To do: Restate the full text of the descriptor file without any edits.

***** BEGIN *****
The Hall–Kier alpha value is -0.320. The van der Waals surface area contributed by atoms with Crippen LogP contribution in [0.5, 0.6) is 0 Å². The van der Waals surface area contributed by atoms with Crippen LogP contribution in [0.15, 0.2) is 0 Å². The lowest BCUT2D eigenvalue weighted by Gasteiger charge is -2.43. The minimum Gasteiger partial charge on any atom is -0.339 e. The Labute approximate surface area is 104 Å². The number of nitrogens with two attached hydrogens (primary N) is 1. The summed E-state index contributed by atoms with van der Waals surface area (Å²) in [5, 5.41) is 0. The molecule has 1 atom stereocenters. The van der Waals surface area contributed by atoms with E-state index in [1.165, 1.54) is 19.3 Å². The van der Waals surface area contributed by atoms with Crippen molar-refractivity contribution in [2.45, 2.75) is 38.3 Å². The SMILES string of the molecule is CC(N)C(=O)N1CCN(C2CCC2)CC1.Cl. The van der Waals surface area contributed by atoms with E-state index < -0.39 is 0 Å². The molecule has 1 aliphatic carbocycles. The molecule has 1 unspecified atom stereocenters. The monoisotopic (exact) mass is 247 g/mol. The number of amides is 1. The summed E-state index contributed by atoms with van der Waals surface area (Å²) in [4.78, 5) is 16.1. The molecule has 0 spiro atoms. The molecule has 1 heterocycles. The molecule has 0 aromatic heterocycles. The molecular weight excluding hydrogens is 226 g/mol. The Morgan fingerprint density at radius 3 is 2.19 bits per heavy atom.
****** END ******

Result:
The Hall–Kier alpha value is -0.320. The van der Waals surface area contributed by atoms with Crippen LogP contribution in [0.5, 0.6) is 0 Å². The van der Waals surface area contributed by atoms with Crippen LogP contribution in [0.15, 0.2) is 0 Å². The lowest BCUT2D eigenvalue weighted by Gasteiger charge is -2.43. The minimum Gasteiger partial charge on any atom is -0.339 e. The Labute approximate surface area is 104 Å². The number of nitrogens with two attached hydrogens (primary N) is 1. The summed E-state index contributed by atoms with van der Waals surface area (Å²) in [5, 5.41) is 0. The molecule has 1 atom stereocenters. The van der Waals surface area contributed by atoms with E-state index in [1.165, 1.54) is 19.3 Å². The van der Waals surface area contributed by atoms with Crippen molar-refractivity contribution in [2.45, 2.75) is 38.3 Å². The SMILES string of the molecule is CC(N)C(=O)N1CCN(C2CCC2)CC1.Cl. The van der Waals surface area contributed by atoms with E-state index < -0.39 is 0 Å². The molecule has 1 aliphatic carbocycles. The molecule has 1 unspecified atom stereocenters. The monoisotopic (exact) mass is 247 g/mol. The number of amides is 1. The summed E-state index contributed by atoms with van der Waals surface area (Å²) in [4.78, 5) is 16.1. The molecule has 0 spiro atoms. The molecule has 1 heterocycles. The molecule has 0 aromatic heterocycles. The molecular weight excluding hydrogens is 226 g/mol. The Morgan fingerprint density at radius 3 is 2.19 bits per heavy atom.